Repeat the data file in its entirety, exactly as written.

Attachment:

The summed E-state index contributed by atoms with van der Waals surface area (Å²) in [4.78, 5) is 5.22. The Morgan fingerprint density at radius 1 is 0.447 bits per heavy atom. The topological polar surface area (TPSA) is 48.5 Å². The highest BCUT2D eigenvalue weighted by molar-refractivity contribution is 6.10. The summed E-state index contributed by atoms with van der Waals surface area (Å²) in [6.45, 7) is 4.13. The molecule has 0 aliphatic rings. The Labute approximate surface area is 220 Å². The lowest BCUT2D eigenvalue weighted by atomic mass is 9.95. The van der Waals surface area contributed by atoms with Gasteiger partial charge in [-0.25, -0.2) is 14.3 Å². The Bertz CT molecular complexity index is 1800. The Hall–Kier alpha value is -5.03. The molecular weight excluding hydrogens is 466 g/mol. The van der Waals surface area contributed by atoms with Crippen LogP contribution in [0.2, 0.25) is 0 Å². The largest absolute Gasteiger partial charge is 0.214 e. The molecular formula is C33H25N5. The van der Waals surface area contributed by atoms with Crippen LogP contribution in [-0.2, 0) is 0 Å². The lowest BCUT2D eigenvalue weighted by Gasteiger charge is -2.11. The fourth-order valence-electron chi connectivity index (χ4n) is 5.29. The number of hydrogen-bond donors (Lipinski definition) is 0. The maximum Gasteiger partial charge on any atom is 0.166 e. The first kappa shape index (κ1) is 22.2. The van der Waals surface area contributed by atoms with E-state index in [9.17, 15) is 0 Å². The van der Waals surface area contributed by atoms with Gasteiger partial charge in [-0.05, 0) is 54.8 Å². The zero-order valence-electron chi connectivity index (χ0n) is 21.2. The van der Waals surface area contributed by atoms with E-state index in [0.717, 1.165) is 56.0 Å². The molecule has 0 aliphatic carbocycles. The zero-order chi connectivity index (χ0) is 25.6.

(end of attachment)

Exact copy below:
The summed E-state index contributed by atoms with van der Waals surface area (Å²) in [4.78, 5) is 5.22. The Morgan fingerprint density at radius 1 is 0.447 bits per heavy atom. The topological polar surface area (TPSA) is 48.5 Å². The highest BCUT2D eigenvalue weighted by molar-refractivity contribution is 6.10. The summed E-state index contributed by atoms with van der Waals surface area (Å²) in [6.45, 7) is 4.13. The molecule has 0 aliphatic rings. The Labute approximate surface area is 220 Å². The lowest BCUT2D eigenvalue weighted by atomic mass is 9.95. The van der Waals surface area contributed by atoms with Gasteiger partial charge in [-0.25, -0.2) is 14.3 Å². The Bertz CT molecular complexity index is 1800. The Hall–Kier alpha value is -5.03. The molecular weight excluding hydrogens is 466 g/mol. The van der Waals surface area contributed by atoms with Crippen LogP contribution in [0.2, 0.25) is 0 Å². The largest absolute Gasteiger partial charge is 0.214 e. The molecular formula is C33H25N5. The van der Waals surface area contributed by atoms with Crippen LogP contribution in [-0.2, 0) is 0 Å². The lowest BCUT2D eigenvalue weighted by Gasteiger charge is -2.11. The fourth-order valence-electron chi connectivity index (χ4n) is 5.29. The number of hydrogen-bond donors (Lipinski definition) is 0. The maximum Gasteiger partial charge on any atom is 0.166 e. The first kappa shape index (κ1) is 22.2. The van der Waals surface area contributed by atoms with E-state index in [9.17, 15) is 0 Å². The van der Waals surface area contributed by atoms with Gasteiger partial charge in [-0.05, 0) is 54.8 Å². The zero-order valence-electron chi connectivity index (χ0n) is 21.2. The van der Waals surface area contributed by atoms with E-state index in [0.717, 1.165) is 56.0 Å². The molecule has 0 aliphatic carbocycles. The zero-order chi connectivity index (χ0) is 25.6.